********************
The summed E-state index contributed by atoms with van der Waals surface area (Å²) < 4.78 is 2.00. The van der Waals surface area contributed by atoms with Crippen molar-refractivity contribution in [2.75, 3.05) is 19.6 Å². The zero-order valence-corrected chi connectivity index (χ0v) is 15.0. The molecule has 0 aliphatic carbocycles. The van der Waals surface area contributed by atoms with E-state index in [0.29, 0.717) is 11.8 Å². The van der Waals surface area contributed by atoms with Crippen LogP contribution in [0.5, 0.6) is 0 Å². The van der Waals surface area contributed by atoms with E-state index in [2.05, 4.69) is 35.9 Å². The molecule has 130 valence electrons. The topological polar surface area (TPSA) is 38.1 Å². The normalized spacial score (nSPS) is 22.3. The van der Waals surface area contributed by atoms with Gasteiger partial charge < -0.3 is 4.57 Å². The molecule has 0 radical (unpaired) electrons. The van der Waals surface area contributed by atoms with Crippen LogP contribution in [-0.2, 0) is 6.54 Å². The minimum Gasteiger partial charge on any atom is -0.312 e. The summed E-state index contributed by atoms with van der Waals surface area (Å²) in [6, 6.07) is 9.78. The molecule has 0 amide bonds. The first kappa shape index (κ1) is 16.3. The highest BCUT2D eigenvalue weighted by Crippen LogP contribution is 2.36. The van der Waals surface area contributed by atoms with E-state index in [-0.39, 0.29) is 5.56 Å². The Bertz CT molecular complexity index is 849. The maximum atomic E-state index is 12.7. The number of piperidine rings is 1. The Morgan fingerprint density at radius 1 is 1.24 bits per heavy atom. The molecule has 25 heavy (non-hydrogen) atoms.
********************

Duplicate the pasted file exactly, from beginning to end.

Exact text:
The summed E-state index contributed by atoms with van der Waals surface area (Å²) < 4.78 is 2.00. The van der Waals surface area contributed by atoms with Crippen molar-refractivity contribution in [2.75, 3.05) is 19.6 Å². The zero-order valence-corrected chi connectivity index (χ0v) is 15.0. The molecule has 0 aliphatic carbocycles. The van der Waals surface area contributed by atoms with E-state index in [0.29, 0.717) is 11.8 Å². The van der Waals surface area contributed by atoms with Crippen LogP contribution in [0.5, 0.6) is 0 Å². The van der Waals surface area contributed by atoms with E-state index in [2.05, 4.69) is 35.9 Å². The molecule has 130 valence electrons. The topological polar surface area (TPSA) is 38.1 Å². The normalized spacial score (nSPS) is 22.3. The van der Waals surface area contributed by atoms with Gasteiger partial charge < -0.3 is 4.57 Å². The molecule has 0 radical (unpaired) electrons. The van der Waals surface area contributed by atoms with Crippen LogP contribution in [-0.2, 0) is 6.54 Å². The minimum Gasteiger partial charge on any atom is -0.312 e. The summed E-state index contributed by atoms with van der Waals surface area (Å²) in [6, 6.07) is 9.78. The molecule has 0 amide bonds. The first kappa shape index (κ1) is 16.3. The highest BCUT2D eigenvalue weighted by Crippen LogP contribution is 2.36. The van der Waals surface area contributed by atoms with E-state index in [-0.39, 0.29) is 5.56 Å². The Bertz CT molecular complexity index is 849. The maximum atomic E-state index is 12.7. The number of piperidine rings is 1. The Morgan fingerprint density at radius 1 is 1.24 bits per heavy atom. The molecule has 25 heavy (non-hydrogen) atoms.